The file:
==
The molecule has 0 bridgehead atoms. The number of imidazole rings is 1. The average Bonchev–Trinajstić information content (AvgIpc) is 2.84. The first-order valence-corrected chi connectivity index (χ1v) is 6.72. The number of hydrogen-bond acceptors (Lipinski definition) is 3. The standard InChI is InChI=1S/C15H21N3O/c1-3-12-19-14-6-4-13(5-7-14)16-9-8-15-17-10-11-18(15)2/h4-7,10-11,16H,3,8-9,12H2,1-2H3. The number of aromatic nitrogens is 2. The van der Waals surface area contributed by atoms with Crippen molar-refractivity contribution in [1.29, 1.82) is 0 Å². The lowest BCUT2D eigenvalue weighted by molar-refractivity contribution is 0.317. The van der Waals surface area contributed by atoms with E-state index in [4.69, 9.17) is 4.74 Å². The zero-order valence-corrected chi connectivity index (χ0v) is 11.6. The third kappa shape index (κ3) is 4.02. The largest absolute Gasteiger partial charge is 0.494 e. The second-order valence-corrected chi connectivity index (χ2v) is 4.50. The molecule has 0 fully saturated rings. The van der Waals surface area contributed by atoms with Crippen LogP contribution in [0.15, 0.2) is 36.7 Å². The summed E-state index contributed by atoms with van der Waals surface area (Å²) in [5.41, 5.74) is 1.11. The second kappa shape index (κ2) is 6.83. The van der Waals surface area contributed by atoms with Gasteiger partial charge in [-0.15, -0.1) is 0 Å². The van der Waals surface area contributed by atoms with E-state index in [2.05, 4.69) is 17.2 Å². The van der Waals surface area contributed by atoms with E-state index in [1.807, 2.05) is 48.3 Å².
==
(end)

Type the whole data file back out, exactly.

The molecule has 0 bridgehead atoms. The number of imidazole rings is 1. The average Bonchev–Trinajstić information content (AvgIpc) is 2.84. The first-order valence-corrected chi connectivity index (χ1v) is 6.72. The number of hydrogen-bond acceptors (Lipinski definition) is 3. The standard InChI is InChI=1S/C15H21N3O/c1-3-12-19-14-6-4-13(5-7-14)16-9-8-15-17-10-11-18(15)2/h4-7,10-11,16H,3,8-9,12H2,1-2H3. The number of aromatic nitrogens is 2. The van der Waals surface area contributed by atoms with Crippen molar-refractivity contribution in [1.29, 1.82) is 0 Å². The lowest BCUT2D eigenvalue weighted by molar-refractivity contribution is 0.317. The van der Waals surface area contributed by atoms with E-state index in [4.69, 9.17) is 4.74 Å². The zero-order valence-corrected chi connectivity index (χ0v) is 11.6. The third kappa shape index (κ3) is 4.02. The largest absolute Gasteiger partial charge is 0.494 e. The second-order valence-corrected chi connectivity index (χ2v) is 4.50. The molecule has 0 fully saturated rings. The van der Waals surface area contributed by atoms with Crippen LogP contribution in [0.15, 0.2) is 36.7 Å². The summed E-state index contributed by atoms with van der Waals surface area (Å²) in [5.41, 5.74) is 1.11. The second kappa shape index (κ2) is 6.83. The van der Waals surface area contributed by atoms with Gasteiger partial charge in [-0.15, -0.1) is 0 Å². The van der Waals surface area contributed by atoms with E-state index in [2.05, 4.69) is 17.2 Å². The van der Waals surface area contributed by atoms with E-state index in [1.807, 2.05) is 48.3 Å².